August 2010
Volume 10, Issue 7
Free
Vision Sciences Society Annual Meeting Abstract  |   August 2010
Multiple areas in human cerebral cortex contain visual representations of head rotation
Author Affiliations
  • D. M. Arnoldussen
    Dept. Biophysics, Donders Institute for Brain Cognition and Behaviour,Centre for Neuroscience, Radboud University Nijmegen Medical Centre
  • J. Goossens
    Dept. Biophysics, Donders Institute for Brain Cognition and Behaviour,Centre for Neuroscience, Radboud University Nijmegen Medical Centre
  • A. V. van den Berg
    Dept. Biophysics, Donders Institute for Brain Cognition and Behaviour,Centre for Neuroscience, Radboud University Nijmegen Medical Centre
    Functional Neurobiology, Helmholtz Institute, Utrecht University, The Netherlands
Journal of Vision August 2010, Vol.10, 921. doi:10.1167/10.7.921
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      D. M. Arnoldussen, J. Goossens, A. V. van den Berg; Multiple areas in human cerebral cortex contain visual representations of head rotation. Journal of Vision 2010;10(7):921. doi: 10.1167/10.7.921.

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      © ARVO (1962-2015); The Authors (2016-present)

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Abstract

Our brain uses visual flow patterns to derive important information about the rotation of the eye and head through space and the direction of self-motion. This information is processed in various regions along the visual hierarchy, some of which also receive non-visual signals. Several regions along the dorsal stream are selective for elementary motion, like area V3A, V6 and the middle temporal area (MT). Other areas in this path, like the medial superior temporal area (MST) and the ventral intra-parietal area (VIP), are particularly modulated by optic-flow patterns. They are closely involved in heading perception and are both modulated by vestibular and eye movement signals. Although most of these higher visual areas have been retinotopically mapped, their functional role is still poorly understood. Previously, we have identified a sub-region of pMST, to be modulated by visual flow signals corresponding to a rotation of the head. For this, we used stimuli that allowed dissociation between simulated head- and gaze rotation (see abstract: van den Berg et al.). Here, we show -using psychophysical techniques, high-resolution functional resonance imaging and wide-field visual stimuli- that: (1) perceived ego-rotation corresponds to the simulated head rotation rather than the gaze rotation. (2) like in pMST, regions within area V3A, V6 and pVIP show a specific modulation of the BOLD response to simulated head rotation. (3) these areas have a retinotopic organization. Our observations do not permit us to conclude in which reference frame the receptive fields collect the visual flow: retino-centric or head-centric? Possibly the multiple visual representations of head-rotation differ in this respect.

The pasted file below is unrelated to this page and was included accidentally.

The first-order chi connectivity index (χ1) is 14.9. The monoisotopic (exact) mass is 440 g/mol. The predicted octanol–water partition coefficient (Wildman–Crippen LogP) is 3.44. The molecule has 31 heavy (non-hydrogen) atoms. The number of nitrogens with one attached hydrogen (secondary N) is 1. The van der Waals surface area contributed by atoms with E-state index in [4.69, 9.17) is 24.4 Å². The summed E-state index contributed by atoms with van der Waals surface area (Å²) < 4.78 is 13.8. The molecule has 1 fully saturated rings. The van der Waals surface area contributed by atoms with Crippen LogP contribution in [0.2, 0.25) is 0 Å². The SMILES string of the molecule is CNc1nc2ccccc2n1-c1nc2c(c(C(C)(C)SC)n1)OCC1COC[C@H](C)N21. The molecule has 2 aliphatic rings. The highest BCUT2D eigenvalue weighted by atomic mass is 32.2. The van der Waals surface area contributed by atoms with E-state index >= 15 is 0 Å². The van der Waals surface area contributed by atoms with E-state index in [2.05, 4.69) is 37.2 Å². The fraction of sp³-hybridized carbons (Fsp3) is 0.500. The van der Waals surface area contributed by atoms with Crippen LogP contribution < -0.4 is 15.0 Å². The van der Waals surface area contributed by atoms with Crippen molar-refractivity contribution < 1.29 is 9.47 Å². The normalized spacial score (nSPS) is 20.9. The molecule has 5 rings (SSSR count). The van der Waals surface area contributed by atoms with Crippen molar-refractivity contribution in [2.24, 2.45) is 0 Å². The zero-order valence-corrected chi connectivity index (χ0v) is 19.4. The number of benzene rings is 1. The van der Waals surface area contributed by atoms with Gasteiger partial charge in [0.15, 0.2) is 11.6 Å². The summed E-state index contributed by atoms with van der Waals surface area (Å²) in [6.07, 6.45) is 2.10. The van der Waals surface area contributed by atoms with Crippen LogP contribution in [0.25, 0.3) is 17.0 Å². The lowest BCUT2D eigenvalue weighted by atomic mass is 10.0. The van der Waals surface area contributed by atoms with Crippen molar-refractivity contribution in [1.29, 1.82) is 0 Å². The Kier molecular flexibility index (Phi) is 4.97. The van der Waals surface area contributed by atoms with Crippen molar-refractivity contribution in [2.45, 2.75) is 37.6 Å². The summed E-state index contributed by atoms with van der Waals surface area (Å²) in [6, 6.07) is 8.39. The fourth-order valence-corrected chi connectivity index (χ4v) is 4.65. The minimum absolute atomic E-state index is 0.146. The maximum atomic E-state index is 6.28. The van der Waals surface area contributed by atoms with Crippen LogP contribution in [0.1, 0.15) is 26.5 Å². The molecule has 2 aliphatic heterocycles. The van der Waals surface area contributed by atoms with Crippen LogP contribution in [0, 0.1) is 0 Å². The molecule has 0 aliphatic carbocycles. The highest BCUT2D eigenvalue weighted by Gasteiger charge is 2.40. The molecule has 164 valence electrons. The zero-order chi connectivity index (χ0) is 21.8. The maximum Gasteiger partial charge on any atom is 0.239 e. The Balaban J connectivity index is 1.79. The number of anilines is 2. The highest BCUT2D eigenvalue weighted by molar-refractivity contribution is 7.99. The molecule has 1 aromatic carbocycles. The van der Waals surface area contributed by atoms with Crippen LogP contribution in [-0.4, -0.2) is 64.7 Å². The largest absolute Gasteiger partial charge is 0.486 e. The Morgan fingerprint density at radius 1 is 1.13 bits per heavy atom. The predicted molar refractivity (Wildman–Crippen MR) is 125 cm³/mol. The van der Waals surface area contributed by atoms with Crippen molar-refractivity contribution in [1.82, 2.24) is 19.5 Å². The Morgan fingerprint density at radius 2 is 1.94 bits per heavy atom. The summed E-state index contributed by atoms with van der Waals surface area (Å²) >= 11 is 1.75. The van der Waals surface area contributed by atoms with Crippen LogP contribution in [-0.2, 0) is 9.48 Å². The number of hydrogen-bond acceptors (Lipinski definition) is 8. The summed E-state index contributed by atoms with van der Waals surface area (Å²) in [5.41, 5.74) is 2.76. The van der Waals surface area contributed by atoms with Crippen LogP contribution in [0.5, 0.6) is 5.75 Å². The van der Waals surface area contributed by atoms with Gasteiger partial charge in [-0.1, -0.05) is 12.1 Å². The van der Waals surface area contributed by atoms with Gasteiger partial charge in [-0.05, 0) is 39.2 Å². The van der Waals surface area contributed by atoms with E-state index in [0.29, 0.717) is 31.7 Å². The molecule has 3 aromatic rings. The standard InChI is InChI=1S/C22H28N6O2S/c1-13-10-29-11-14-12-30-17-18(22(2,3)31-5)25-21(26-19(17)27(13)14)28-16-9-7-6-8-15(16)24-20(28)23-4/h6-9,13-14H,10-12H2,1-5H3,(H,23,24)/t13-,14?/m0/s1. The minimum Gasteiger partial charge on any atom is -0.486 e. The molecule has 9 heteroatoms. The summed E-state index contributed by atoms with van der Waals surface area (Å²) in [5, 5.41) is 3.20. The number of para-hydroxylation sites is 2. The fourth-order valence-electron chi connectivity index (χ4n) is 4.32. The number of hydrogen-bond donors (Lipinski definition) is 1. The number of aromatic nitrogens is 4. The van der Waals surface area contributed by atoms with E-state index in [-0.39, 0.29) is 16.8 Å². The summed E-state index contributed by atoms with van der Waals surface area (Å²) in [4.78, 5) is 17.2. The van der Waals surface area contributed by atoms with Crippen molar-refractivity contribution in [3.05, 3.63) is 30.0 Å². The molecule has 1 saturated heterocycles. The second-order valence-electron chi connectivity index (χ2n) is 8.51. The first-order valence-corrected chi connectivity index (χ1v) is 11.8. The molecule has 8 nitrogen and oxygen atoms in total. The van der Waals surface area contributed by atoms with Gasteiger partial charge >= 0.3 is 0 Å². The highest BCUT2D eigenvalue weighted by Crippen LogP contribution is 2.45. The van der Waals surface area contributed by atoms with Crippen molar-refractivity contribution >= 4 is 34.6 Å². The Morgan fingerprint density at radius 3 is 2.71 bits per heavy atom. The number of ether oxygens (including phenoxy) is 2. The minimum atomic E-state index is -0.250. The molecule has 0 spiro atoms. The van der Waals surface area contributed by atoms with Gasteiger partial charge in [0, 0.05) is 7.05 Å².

Arnoldussen, D. M. Goossens, J. van den Berg, A. V. (2010). Multiple areas in human cerebral cortex contain visual representations of head rotation [Abstract]. Journal of Vision, 10(7):921, 921a, http://www.journalofvision.org/content/10/7/921, doi:10.1167/10.7.921. [CrossRef]
Footnotes
 This work was Funded by NWO-ALW grant 818.02.006 (AvB).
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